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An honest critique of my garden design

By Lawrie Smith AM

My North Lakes garden

Here is an honest critique of my garden design in Moreton Bay north of Brisbane. Critiques like this, where we share our design triumphs and tragedies, are helpful for us all to learn!

an honest critique of my garden design, showing garden and lake
The garden from a distance, image Lawrie Smith

Site conditions and analysis

Location and aspect are fundamental for planning and design approach to any garden.

  • This small section of our 800 sqm residential garden extends six metres along the side boundary fence and averages about two metres wide.
  • The view or aspect is to the north east into a wetland environment park. This garden receives sun all morning, progressively reducing during the afternoon.

What I am trying to achieve and how it might be met

  • The garden was planned to take advantage of the trees and shrubs in the adjacent parkland, by integrating them into the garden design and thereby expanding the sense of space.
  • Careful shrub management by pruning provides low privacy screening and also controls the extent of sun penetration.
  • Perhaps it could be termed a ‘transition’ garden – as during the day the NE aspect, in conjunction with the influence of the shade tree, progressively changes the sun exposure along the garden from full sun to shade.

Hard landscape elements i.e. Paving, rocks, retaining walls, fences

  • The foreground paving and gravel mulch matches the sandstone boulders now obscured by vegetation.
  • The black powder coated vertical fencing merges into the foliage.
  • A grey textured container complements the neutral colour scheme.

Planting design strategy i.e. size and form of plants

  • The plant selection is simple, used in layers and in sweeping drifts to visually expand the apparent garden dimensions.
  • The varying character and texture of the species selection, specifically reflects the daily change in microclimate across this small garden.

Below is a numeric photo key diagram relating to the photo. It defines the main garden plant groups to assist easy reference in the description.

an honest critique of my garden design, shrub masses

Sandpiper garden, an honest critique of my garden design

Plant Grouping

  1. A semi mature evergreen tree shades the left third of the garden from mid-afternoon N-NW sun. Xanthostemon chrysanthus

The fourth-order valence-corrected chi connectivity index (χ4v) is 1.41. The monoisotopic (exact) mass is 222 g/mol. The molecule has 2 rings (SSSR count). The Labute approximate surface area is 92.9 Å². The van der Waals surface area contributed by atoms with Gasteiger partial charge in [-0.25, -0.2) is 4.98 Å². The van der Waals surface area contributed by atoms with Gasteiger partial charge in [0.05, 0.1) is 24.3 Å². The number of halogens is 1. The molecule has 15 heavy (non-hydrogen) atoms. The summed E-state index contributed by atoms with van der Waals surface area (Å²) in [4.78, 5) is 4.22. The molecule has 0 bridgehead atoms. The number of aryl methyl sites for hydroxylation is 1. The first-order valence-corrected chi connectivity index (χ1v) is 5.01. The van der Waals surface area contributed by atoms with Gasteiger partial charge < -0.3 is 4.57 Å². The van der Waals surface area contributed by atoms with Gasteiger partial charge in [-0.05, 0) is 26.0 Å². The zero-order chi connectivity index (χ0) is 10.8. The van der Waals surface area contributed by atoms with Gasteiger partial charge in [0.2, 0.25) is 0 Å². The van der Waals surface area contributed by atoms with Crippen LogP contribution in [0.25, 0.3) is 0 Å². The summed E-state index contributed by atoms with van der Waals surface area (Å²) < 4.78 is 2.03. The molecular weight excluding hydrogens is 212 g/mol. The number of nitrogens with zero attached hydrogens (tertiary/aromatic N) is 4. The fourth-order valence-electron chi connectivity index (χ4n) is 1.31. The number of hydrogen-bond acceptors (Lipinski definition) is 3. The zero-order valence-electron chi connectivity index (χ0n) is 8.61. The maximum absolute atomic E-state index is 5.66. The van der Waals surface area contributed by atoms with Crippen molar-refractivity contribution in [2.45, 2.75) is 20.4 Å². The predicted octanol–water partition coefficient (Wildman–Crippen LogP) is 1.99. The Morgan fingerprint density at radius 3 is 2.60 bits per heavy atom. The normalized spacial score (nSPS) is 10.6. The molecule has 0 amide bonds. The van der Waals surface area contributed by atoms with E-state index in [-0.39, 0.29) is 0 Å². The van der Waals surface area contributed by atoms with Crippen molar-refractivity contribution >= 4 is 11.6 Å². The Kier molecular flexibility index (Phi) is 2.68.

2. A selected container and specimen plant defines the entry to the garden. Macrozamia macquillii
  3. The large scale leaves contrast with the diverse smaller foliage of the garden. Remusatia vivipara
  4. The colourful fine textured carpet offers visual transition from the adjacent shade garden into the sunny garden edge. Viola banksii
  5. The irregular open shrub adds contrast in form and foliage to the mid-background. Orthosiphon aristatus
  6. The dense upright tufting cover drifts across the slope to meet the garden edge adding visual interest and continuity. Bulbine bulbosa
  7. Contrasting upright fronds visually soften the vertical geometry of the fence. Microsorum diversifolium
  8. A formal hedge behind the fence provides the low level background to the garden. Syzygium sp.
  9. The dense mixed matting cover provides the visual link with the adjacent garden. Chrysocephalum apiculatum
  10. The darker green grass carpet continues the differing garden edge textures. Zoysia macrantha
  11. The informal shrub straddles and visually integrates the fence also providing contrasting grey-green foliage. Hibiscus Barambah Creek
  12. The tall regularly pruned background hedge preserves sun penetration and adds seasonal flower colour display. Grevillea ‘Honey Gem’

Below are some of the plants closeup. Images by Brian Walters, Heather Miles, Lawrie Smith.

I hope that this honest critique of my garden design will help you in your design!

For more information about native garden design, see our website – ANPSA Garden Design Study Group

For more information about native plants in Queensland, see Native Plants Queensland.